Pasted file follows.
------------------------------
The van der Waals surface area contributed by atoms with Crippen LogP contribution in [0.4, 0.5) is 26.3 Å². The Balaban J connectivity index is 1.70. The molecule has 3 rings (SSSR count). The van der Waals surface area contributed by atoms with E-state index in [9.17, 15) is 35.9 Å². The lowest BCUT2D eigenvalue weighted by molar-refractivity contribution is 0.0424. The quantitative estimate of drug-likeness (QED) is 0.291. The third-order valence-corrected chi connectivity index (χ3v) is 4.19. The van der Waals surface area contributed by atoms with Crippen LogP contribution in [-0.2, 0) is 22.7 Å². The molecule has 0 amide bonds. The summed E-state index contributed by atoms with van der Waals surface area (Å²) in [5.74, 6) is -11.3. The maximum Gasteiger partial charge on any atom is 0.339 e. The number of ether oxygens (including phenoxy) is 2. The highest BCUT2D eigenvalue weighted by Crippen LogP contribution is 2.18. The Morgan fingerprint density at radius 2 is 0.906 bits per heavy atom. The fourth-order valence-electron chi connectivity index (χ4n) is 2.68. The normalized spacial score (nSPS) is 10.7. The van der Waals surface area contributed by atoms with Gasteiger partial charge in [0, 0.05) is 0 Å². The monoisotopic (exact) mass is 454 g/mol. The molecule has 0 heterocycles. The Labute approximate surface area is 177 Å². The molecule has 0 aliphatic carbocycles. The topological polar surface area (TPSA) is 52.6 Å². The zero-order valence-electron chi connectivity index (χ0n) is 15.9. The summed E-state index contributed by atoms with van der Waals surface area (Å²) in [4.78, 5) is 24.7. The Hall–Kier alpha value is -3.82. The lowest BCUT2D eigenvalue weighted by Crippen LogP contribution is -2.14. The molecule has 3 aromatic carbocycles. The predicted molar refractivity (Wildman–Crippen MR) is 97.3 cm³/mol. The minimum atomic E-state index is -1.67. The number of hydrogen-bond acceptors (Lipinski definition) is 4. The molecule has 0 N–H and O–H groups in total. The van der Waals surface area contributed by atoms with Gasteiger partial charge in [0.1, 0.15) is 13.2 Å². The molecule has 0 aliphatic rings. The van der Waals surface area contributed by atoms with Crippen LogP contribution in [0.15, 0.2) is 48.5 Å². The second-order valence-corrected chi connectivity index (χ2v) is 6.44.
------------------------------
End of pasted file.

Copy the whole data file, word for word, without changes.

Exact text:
The van der Waals surface area contributed by atoms with Crippen LogP contribution in [0.4, 0.5) is 26.3 Å². The Balaban J connectivity index is 1.70. The molecule has 3 rings (SSSR count). The van der Waals surface area contributed by atoms with E-state index in [9.17, 15) is 35.9 Å². The lowest BCUT2D eigenvalue weighted by molar-refractivity contribution is 0.0424. The quantitative estimate of drug-likeness (QED) is 0.291. The third-order valence-corrected chi connectivity index (χ3v) is 4.19. The van der Waals surface area contributed by atoms with Crippen LogP contribution in [-0.2, 0) is 22.7 Å². The molecule has 0 amide bonds. The summed E-state index contributed by atoms with van der Waals surface area (Å²) in [5.74, 6) is -11.3. The maximum Gasteiger partial charge on any atom is 0.339 e. The number of ether oxygens (including phenoxy) is 2. The highest BCUT2D eigenvalue weighted by Crippen LogP contribution is 2.18. The Morgan fingerprint density at radius 2 is 0.906 bits per heavy atom. The fourth-order valence-electron chi connectivity index (χ4n) is 2.68. The normalized spacial score (nSPS) is 10.7. The van der Waals surface area contributed by atoms with Gasteiger partial charge in [0, 0.05) is 0 Å². The monoisotopic (exact) mass is 454 g/mol. The molecule has 0 heterocycles. The Labute approximate surface area is 177 Å². The molecule has 0 aliphatic carbocycles. The topological polar surface area (TPSA) is 52.6 Å². The zero-order valence-electron chi connectivity index (χ0n) is 15.9. The summed E-state index contributed by atoms with van der Waals surface area (Å²) in [4.78, 5) is 24.7. The Hall–Kier alpha value is -3.82. The lowest BCUT2D eigenvalue weighted by Crippen LogP contribution is -2.14. The molecule has 3 aromatic carbocycles. The predicted molar refractivity (Wildman–Crippen MR) is 97.3 cm³/mol. The minimum atomic E-state index is -1.67. The number of hydrogen-bond acceptors (Lipinski definition) is 4. The molecule has 0 N–H and O–H groups in total. The van der Waals surface area contributed by atoms with Gasteiger partial charge in [0.1, 0.15) is 13.2 Å². The molecule has 0 aliphatic rings. The van der Waals surface area contributed by atoms with Crippen LogP contribution in [0.15, 0.2) is 48.5 Å². The second-order valence-corrected chi connectivity index (χ2v) is 6.44.